Images in Clinical Radiology

Differentiation between Angiomatous Meningioma and Solitary Fibrous Tumors

Authors: {'first_name': 'Martijn', 'last_name': 'Verdam'},{'first_name': 'Gert-Jan', 'last_name': 'Allemeersch'},{'first_name': 'Frans', 'last_name': 'Van den Bergh'}


Teaching point: The presence of intralesional calcifications, a dural tail sign, adjacent hyperostosis, and early draining veins can help distinguish angiomatous meningiomas (AM) from solitary fibrous tumors (SFT).

Keywords: Angiomatous MeningiomaSolitary Fibrous TumorHemangiopericytomaintralesional calcificationsearly draining veins 
 Accepted on 10 Mar 2022            Submitted on 12 Jan 2022

Case History

A 49-year-old man presented with gait instability, urinary incontinence, and recurrent headaches for one year. Computed tomography (CT) examination showed a large mass lesion temporo-insular in the left hemisphere (Figure 1, star) with perilesional edema, midline shift, and intralesional calcifications (Figure 1, blue arrow).

Figure 1
Figure 1 

Subsequent magnetic resonance imaging (MRI) confirmed the presence of an extra-axial, dura-based, T2 hyperintense, T1 iso-intense, hypervascular mass (Figure 2, star) with large draining veins (Figure 2, blue arrow).

Figure 2
Figure 2 

Angiography demonstrated a hypervascular lesion with a mass effect on the middle cerebral artery (Figure 3, star). Supplying arteries included the ophthalmic artery (Figure 3, blue arrow), anterior choroidal artery (Figure 3, orange arrow), and lenticulostriate arteries (Figure 3, green arrow), as well as vessels arising from the external carotid, posterior cerebral, and superior cerebellar artery. Because only a very limited part of the tumor was supplied by external carotid braches, embolization was not considered helpful. The differential diagnosis included angiomatous meningioma (AM) and solitary fibrous tumor (SFT).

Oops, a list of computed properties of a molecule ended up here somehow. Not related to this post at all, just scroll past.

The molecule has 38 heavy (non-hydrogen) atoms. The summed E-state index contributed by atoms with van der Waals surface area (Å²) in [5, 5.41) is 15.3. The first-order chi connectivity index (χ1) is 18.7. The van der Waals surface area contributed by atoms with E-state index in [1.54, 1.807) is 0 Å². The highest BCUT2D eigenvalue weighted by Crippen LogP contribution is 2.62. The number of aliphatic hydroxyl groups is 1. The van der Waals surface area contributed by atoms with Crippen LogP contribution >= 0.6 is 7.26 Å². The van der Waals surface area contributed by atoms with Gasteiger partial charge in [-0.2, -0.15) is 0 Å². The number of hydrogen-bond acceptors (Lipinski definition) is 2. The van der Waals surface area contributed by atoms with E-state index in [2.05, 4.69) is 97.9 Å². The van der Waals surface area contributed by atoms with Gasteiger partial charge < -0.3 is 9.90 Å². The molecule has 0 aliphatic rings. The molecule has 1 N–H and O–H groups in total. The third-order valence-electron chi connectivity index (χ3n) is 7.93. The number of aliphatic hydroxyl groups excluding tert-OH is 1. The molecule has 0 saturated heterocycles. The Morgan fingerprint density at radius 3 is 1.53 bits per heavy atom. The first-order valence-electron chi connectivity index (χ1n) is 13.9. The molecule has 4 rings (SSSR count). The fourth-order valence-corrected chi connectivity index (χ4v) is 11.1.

Figure 3
Figure 3 

The patient was treated with surgical resection. Pathology confirmed an AM, WHO grade I.


AM is a rare subtype of meningiomas making up around 2% of all meningiomas. AM shows more perilesional edema and flow-voids than other subtypes of meningiomas [1].

SFT, formerly known as hemangiopericytoma, are dura-based lesions with similar imaging features to AM, making the differentiation often challenging. However, compared to AM, SFT show a less favorable prognosis with higher recurrence and metastatic rate.

SFT usually occurs in a younger age group than AM, at an average of 43 years at presentation compared to 65 years for AM.

AM commonly causes hyperostosis, whereas SFT can erode the adjacent bone. Intra-tumoral calcifications are usually absent in SFT. A dural tail sign is typically not present in SFT.

Angiography shows a hypervascular lesion, typically with multiple supplying vessels arising from the external and internal carotid and vertebral arteries. SFT usually does not show early draining veins, which can be seen in AM. Angiography is helpful to assess the possibility of preoperative embolization of AM and SFT.

Competing interests

The authors have no competing interests to declare.


  1. Hwang J, Kong DS, Seol HJ, Nam DH, Lee JI, Choi JW. Clinical and radiological characteristics of angiomatous meningiomas. Brain Tumor Research and Treatment. 2016; 4(2): 94–99. DOI: